Simon Singh – occasional champion of chiropractors (my definition of “champion” may differ from yours) – and Adam Kay – one half of the musical comedy duo Amateur Transplants – were the guests at last night’s Skeptics In The Pub meeting in Portsmouth. Since I’ve attended all the meetings so far and attended this one too, and since there’s a high likelihood that you didn’t, and since you’d probably (I studied statistics at ‘A’ level but wasn’t very good at it) like to know a little about the meeting, Simon, and Adam, I thought I’d let you enjoy a taste of the night through the magic of letters formed into words.
Adam Kay was very funny, very talented, provided us with numerous short and funny versions of songs (getting the audience – including me, I embarrassingly remember – to sing along to choruses), and provided the perfect accompaniment to the more serious tones of the earlier part of the evening. So good, in fact, was he that I felt compelled to part with money and buy merchandise from him. I’d also been drinking. Usually I’m far more reluctant to hand cash to strangers.
The One Eyed Dog is fairly decent in terms of layout and decor as pubs go but it certainly wasn’t the ideal place for this talk. The space allocated for the talks was too small for the number of people who turned up. I have misanthropic leanings and large crowds of aggravating humans bother me; they particularly bother me when I ponder how few of them will probably turn up to another meeting unless there’s a big name attendee and when that happens they’ll probably crowd out whatever venue we’re in and make the experience less pleasant for those of us who turn up regularly too. I’m not saying there should be a premium-seating, priority system for regulars over those who just turn up because it’s someone famous that they want to heckle. Oh, wait, yes I am.
One area where the One Eyed Dog really did whatever the opposite of excelling is was in the range of available beers. “Real Ales £2.95” said the sign behind the bar which sounded nice because real ales is what I drink and drinks for under a threer (short term for a three pound note) appeals to my inner skinflint. But that was as close to real ales as we got as they were all off. I ended up picking something familiar from my youth: Red Stripe Jamaican lager on tap. I had never had it on tap before and was quite surprised to find it still tasted like it had been stored in a tin can for months just like during my university days. Impressive, but not in a good way.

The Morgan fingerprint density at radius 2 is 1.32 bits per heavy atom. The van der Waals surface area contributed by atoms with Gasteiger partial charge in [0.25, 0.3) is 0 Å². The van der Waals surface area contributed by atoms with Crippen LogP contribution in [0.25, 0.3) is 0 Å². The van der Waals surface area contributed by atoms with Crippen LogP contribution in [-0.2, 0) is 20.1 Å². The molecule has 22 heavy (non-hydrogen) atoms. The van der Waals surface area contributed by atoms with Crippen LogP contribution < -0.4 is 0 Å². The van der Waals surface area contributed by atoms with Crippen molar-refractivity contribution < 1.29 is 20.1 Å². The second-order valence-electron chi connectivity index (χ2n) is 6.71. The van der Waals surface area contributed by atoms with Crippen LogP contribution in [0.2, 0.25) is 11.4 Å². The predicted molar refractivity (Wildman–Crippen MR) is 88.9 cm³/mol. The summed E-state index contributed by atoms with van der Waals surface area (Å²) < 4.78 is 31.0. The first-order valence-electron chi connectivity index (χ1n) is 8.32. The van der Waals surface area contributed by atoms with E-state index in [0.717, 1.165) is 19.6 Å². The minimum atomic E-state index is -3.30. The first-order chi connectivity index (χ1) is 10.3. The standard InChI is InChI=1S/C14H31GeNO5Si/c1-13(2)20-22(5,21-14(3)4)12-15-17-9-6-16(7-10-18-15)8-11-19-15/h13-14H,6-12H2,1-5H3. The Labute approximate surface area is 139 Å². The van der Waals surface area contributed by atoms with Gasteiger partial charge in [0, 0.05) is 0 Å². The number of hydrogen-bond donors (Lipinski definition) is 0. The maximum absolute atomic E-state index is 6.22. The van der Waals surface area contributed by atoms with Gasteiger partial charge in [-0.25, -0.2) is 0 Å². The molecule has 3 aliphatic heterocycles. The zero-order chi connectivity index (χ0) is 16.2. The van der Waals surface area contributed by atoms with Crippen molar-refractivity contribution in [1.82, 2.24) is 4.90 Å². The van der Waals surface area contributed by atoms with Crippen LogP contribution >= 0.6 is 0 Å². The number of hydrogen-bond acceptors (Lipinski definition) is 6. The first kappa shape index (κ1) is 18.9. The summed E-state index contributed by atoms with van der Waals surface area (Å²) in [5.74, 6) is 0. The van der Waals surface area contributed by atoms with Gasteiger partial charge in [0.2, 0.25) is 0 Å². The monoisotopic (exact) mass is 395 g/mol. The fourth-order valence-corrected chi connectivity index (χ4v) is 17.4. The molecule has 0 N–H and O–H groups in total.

I’m not sure if it’s a tradition of Skeptics In The Pub meetings in general but if it is then the Portsmouth ones certainly seem to be embracing the inability to provide a decent sound system. Squeezed in around the edge of the throng surrounding the guest speakers it was very difficult to hear what was being said at times thanks to the ambient noise coming from the rest of the pub, empty bottles being dropped from a great height (apparently) into a bin near the bar, and traffic passing by. If there had been more than the twelve other people in the pub not attending the meeting then it might have meant abandoning the meeting altogether as far as I was concerned.
As I’ve said, I’m not a people person. Part of the reason for this is that people are annoying. People who turn up to Skeptics In The Pub Meetings are not exempt from this generalisation. Simon Singh spoke for forty five minutes or so, then there was a break, then he took question for a similar amount of time, there followed a break, then we were treated to the music of Adam Kay. Forty five minutes was the longest amount of time that anyone had to endure sitting still and being quiet. Forty five minutes. Toilet breaks, getting a drink, answering the phone, chatting, getting another drink, waving in a latecomer to the seat you reserved hours earlier, going out for a cigarette, getting a drink, popping to the toilet again… Most people weren’t guilty of any of these, of course. Most people.
There were two parts of the evening: Simon Singh was one part, and Adam Kay was the other part. It’s incredibly impolite – even though it freed up some space – to simply leave after the bit you’re interested in has passed. The difference in those attending after Simon Singh had finished was very noticeable. It felt terribly un-British. Shame on those people!
Related to that, interestingly, was the fact that those who left were – in the main – all the same people who had asked questions of Simon in the second half of his presentation. These were – in the main – people who had arrived early and taken most of the seats. These were – in the main – people who demonstrated by the questions they asked that they were clearly homeopathy and acupuncture and alternative medicine fans; their questions brought up points that had been covered by Simon earlier (well done for not listening!) or were variations on the “what have you got against a little placebo/diluted water/pixie crystal spell?” question (translated as: “why are you, you nasty person, being so mean to us, sweet and innocent people, who really aren’t doing any harm, really, really, honestly, really?”). These were – in the main – therefore, people with agendas who had no intention of listening to Simon. Thanks for coming along!
Other than Adam Kay encouraging a gathering of sceptics to sing “Al Jazeera” in a pub…
One of the questioners in Simon Singh’s second half explained that he “totally believed” everything that Simon was saying but he’d had Shaolin training and had seen with his own eyes someone generate an invisible ball of Chi energy in their arms and knock someone over with it, so how do you explain that so-called Mr Science?!!?
Thanks for coming along crazy martial artist!